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Making Training Fun

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  • Dee Dee Cobb
    MAKING TRAINING FUN Training is either an act of magic or the kiss of death for participants. The single greatest key to preserving your magic act is to
    Message 1 of 1 , Feb 9, 2001
      MAKING TRAINING FUN

      Training is either an act of magic or the kiss of death for participants.
      The single greatest key to preserving your magic act is to remember the
      first rule of magic:

      "Above all things, the magician IS, first and foremost, an entertainer." So
      should the trainer be. Here are some basics you should consider to ensure
      that your training is as entertaining as it is educational.

      *Open with a mixer. Get everyone's name. Get everyone's hobby. Get something
      interesting about your participants. It makes them feel a part of the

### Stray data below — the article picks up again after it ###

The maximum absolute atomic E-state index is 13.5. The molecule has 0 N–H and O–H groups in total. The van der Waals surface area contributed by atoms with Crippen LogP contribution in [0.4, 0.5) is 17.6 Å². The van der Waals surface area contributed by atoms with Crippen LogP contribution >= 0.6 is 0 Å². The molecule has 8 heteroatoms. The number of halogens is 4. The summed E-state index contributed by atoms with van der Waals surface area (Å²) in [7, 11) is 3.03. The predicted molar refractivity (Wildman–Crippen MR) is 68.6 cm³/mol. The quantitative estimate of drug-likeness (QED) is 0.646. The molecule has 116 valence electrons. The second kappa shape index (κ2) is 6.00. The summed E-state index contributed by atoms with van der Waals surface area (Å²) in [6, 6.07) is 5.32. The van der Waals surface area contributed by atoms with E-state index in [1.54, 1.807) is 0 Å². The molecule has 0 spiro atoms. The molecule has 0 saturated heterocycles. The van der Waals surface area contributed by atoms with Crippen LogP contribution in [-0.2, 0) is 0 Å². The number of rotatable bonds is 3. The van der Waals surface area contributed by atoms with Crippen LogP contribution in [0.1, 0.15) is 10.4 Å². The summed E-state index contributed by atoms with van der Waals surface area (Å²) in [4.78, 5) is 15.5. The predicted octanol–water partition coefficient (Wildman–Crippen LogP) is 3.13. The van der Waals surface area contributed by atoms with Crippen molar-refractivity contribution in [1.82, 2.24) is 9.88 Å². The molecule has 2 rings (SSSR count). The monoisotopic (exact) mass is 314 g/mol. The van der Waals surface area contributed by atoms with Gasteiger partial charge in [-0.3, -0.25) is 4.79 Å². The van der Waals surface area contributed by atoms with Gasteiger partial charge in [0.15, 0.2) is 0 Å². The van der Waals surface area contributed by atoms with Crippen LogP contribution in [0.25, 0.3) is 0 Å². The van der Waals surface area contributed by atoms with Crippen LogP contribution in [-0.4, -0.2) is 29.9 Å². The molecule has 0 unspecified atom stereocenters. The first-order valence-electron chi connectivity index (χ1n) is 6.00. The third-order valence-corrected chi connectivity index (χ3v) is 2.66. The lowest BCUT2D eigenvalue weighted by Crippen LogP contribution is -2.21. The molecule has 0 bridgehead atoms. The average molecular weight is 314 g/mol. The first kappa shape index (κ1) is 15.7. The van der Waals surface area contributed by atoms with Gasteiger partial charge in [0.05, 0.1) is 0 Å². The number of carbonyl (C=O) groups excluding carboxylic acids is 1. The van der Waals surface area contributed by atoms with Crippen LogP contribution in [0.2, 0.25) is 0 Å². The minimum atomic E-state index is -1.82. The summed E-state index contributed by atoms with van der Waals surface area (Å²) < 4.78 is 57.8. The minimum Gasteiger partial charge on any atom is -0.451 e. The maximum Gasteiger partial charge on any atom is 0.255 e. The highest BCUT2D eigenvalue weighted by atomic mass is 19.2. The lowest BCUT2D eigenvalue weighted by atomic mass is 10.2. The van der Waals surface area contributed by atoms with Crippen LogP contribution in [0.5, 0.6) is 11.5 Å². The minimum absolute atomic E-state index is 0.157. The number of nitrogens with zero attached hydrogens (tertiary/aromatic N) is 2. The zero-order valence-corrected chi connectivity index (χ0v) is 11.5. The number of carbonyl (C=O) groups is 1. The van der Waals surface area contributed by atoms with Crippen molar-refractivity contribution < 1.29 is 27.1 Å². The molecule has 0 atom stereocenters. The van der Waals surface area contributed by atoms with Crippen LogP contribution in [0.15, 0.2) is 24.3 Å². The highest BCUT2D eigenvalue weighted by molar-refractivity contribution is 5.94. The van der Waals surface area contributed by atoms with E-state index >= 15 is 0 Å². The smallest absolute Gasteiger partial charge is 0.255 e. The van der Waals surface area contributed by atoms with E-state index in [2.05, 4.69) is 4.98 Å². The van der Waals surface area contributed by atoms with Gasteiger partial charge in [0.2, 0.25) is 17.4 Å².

program.

      *Depending on the volume of participants, ALWAYS do (at minimum) the
      'virtual'handshake. Extend your hand in the speaking participant's
      direction, and have your participant do likewise. Simultaneously, shake one
      another's hand without making contact. You'll 'connect,' and, odds are,
      you'll get some polite laughs.

      *Create and maintain a training program that is as interactive as humanly
      possible. Research has shown that truly participating members of a training
      seminar are more likely to view the presenter as credible and, consequently,
      attach value to the material.

      *Don't be afraid to stir up the traditionalist in the group. To paraphrase
      something brilliant read elsewhere, the past is a point of reference, not
      residence. Stirring up the group's resident historian (often times
      accomplished by simply challenging the popular conventions of the
      organization) gains you immediate feedback from the group. "That's not how
      we do things around here." Stir up the resident historian by making him/her
      think outside the box. At
      minimum, it makes for incredibly lively conversation.

      Source: Ed Zimmerman, management consultant

      This article appeared in the SmartBiz.com News, Issue #45, July 1, 2000







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